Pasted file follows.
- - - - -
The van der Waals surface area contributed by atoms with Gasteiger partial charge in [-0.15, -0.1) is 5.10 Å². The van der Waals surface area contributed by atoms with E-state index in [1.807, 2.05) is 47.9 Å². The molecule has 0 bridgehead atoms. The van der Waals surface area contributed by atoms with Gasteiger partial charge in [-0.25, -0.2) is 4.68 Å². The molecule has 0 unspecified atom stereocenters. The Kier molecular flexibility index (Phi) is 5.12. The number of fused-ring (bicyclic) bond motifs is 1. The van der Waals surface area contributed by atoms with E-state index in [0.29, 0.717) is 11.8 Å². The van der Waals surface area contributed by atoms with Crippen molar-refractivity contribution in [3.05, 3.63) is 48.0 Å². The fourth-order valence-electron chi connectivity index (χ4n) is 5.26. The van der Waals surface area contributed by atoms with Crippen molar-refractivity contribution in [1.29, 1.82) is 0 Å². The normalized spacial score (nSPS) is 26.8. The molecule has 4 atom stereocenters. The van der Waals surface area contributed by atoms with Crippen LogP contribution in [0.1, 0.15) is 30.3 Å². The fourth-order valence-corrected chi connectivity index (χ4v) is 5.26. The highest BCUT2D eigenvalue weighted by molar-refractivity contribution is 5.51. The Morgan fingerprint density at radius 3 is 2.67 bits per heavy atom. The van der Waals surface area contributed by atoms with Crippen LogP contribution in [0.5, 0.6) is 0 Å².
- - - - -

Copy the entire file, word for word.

The van der Waals surface area contributed by atoms with Gasteiger partial charge in [-0.15, -0.1) is 5.10 Å². The van der Waals surface area contributed by atoms with E-state index in [1.807, 2.05) is 47.9 Å². The molecule has 0 bridgehead atoms. The van der Waals surface area contributed by atoms with Gasteiger partial charge in [-0.25, -0.2) is 4.68 Å². The molecule has 0 unspecified atom stereocenters. The Kier molecular flexibility index (Phi) is 5.12. The number of fused-ring (bicyclic) bond motifs is 1. The van der Waals surface area contributed by atoms with E-state index in [0.29, 0.717) is 11.8 Å². The van der Waals surface area contributed by atoms with Crippen molar-refractivity contribution in [3.05, 3.63) is 48.0 Å². The fourth-order valence-electron chi connectivity index (χ4n) is 5.26. The van der Waals surface area contributed by atoms with Crippen molar-refractivity contribution in [1.29, 1.82) is 0 Å². The normalized spacial score (nSPS) is 26.8. The molecule has 4 atom stereocenters. The van der Waals surface area contributed by atoms with Crippen LogP contribution in [0.1, 0.15) is 30.3 Å². The fourth-order valence-corrected chi connectivity index (χ4v) is 5.26. The highest BCUT2D eigenvalue weighted by molar-refractivity contribution is 5.51. The Morgan fingerprint density at radius 3 is 2.67 bits per heavy atom. The van der Waals surface area contributed by atoms with Crippen LogP contribution in [0.5, 0.6) is 0 Å².